negative energy required for the Warp Drive of Harold G. "Sonny" White
        and Miguel Alcubierre Moya at NASA

        • R V

          It’s nothing as weird as your source claims. And there is no relation to Sonny White’s speculations. Mills is not working on nor are his theories applicable to anything like a ‘Warp’ drive.

  • Greg Leonard

    Weird
    ‘a source of H2O catalyst or H2O catalyst’
    Did he mean D2O for the second one?

    • tlp

      No, a source of H2O catalyst is different from H2O catalyst. It can be some chemical combound from where you can get H2O out. In fact in latest SunCell development version they are not using plain water anymore, but some combound.

      • cashmemorz

        A blogger several days ago mentioned “Diatomaceous earth” as the other part in the catalyst. The catalyst is what makes the process turn on. Diatomaceous earth has fine granularity containing nano occlusions for the hydrogen to get trapped in (nuclear active environment=NAE: from Storms). Without that third ingredient the process does not produce abundances of light, basically is COP<1.

        My personal understanding of how the hydrino forms is in reference to the balance of
        forces between the orbital of the electron and the quantum fluctuations of the vacuum
        that act as the balancer of forces that prohibit the orbital from going
        lower than what is usually accepted as the lowest orbital. What I see
        the NAE doing is squeezing the hydrogen atom re its lowest orbital with
        reference to the walls of the NAE while at the same time the walls of
        the NAE provide a Casimir effect to the energy of the quantum vacuum.
        The effect is to lower the total energy of the vacuum in the NAE to be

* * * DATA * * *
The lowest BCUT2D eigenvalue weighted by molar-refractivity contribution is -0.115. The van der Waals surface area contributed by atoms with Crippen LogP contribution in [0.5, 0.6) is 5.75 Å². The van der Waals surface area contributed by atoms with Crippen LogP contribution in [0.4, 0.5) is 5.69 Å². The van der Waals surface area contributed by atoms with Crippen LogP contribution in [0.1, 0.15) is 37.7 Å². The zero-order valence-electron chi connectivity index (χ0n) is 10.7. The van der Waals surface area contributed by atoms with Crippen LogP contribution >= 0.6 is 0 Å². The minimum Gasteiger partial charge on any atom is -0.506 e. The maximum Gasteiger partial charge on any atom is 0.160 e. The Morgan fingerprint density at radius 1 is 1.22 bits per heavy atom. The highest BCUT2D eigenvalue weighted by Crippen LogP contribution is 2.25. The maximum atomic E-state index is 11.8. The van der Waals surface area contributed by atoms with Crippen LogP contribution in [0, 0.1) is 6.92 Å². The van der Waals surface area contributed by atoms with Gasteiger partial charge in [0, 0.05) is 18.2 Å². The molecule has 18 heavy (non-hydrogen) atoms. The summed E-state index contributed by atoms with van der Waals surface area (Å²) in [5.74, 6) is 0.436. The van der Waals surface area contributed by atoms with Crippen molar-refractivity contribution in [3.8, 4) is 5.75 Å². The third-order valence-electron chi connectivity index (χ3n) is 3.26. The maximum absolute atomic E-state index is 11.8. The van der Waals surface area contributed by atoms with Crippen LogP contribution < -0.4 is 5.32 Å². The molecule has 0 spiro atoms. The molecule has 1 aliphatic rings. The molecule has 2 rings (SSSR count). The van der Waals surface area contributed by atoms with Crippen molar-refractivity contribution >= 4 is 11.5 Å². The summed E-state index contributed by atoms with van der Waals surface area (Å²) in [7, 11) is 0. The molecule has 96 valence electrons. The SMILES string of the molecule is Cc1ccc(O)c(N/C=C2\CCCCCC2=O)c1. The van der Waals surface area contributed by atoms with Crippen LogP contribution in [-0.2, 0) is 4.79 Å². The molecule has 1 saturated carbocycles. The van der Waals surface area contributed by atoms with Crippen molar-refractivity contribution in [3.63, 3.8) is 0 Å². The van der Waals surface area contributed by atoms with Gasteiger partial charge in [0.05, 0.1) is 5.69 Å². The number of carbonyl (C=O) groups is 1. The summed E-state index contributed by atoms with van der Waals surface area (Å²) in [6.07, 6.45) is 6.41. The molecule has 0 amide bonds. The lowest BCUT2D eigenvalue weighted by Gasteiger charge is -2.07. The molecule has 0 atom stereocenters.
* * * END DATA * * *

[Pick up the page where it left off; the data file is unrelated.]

lower than outside the NAE. Since the distance between the walls of the
        NAE are at the correct measurement to allow the Casimir effect to occur
        then the hydrogen atom trapped in the NAE experiences less of the
        balancing force that normally keeps the lowest orbital at its usually
        found distance from the nucleus. The electron, not feeling the usual
        balancing force to stay away from the nucleus is able to fall towards
        the nucleus until it settles to a lower orbital that is at another,
        lower balance of forces between what the nucleus allows and what the now
        lower energy of the vacuum allows. Therefore the newer orbital
        characterized by Randell as the orbital of the hydrino.

        Edit: this effect, as Randell has provided, looks like it may be used as a gateway to the
        negative energy required for the Warp Drive of Harold G. "Sonny" White
        and Miguel Alcubierre Moya at NASA

        • R V

          It’s nothing as weird as your source claims. And there is no relation to Sonny White’s speculations. Mills is not working on nor are his theories applicable to anything like a ‘Warp’ drive.

  • Zephir

    It’s just intuitive insight over already existing formal models. These connections are quite well known in certain circles (spectroscopy physicists). My intention is serve as a devil advocate of neither Mills, neither mainstream physics. There is still possibility – however remote – that Mills could find some new source of energy with using of less or more fringe model. The history of physics is full of such a semi-accidental findings. Today the inquisitiveness of mainstream physics is way too much constrained by its own theories. What we lack today most is the willingness to do exploratory experiments and every such an attempt is precious from this perspective. And Randell Mills managed to concentrate quite large resources for it, it would be a pity to silence him – maybe he still does useful cold fusion research unwillingly.

    • R V

      That’s fine but get your facts right beforehand.

  • MorganMck

    What chance does a patent really have that references “hydrinos” as an integral foundational component for its claims. I would think the examiner would dismiss this out of hand as soon as he/she encounter this Mills-centric term.

    • R V

      There is a long history between Mills and the USPTO. They have granted some and rejected others. The most infamous case occurred about 15 years ago when a patent was granted, the fee paid, and the patent published by the USPTO yet when a rather influential critic got wind of it, that person complained directly to the USPTO and the patent was pulled. Mills sued and still lost.

      When the hydrino is validated by mainstream science the USPTO will have to review the past rejections and make things right. They should also issue a profound apology.

      • MorganMck

        Not holding my breath on any of this, but I doubt I will ever see an apology from the USPTO. The fact that they can be influenced by an outside party does show how rigged the system can be. I hope Mills has something even if hydrinos are not part of it.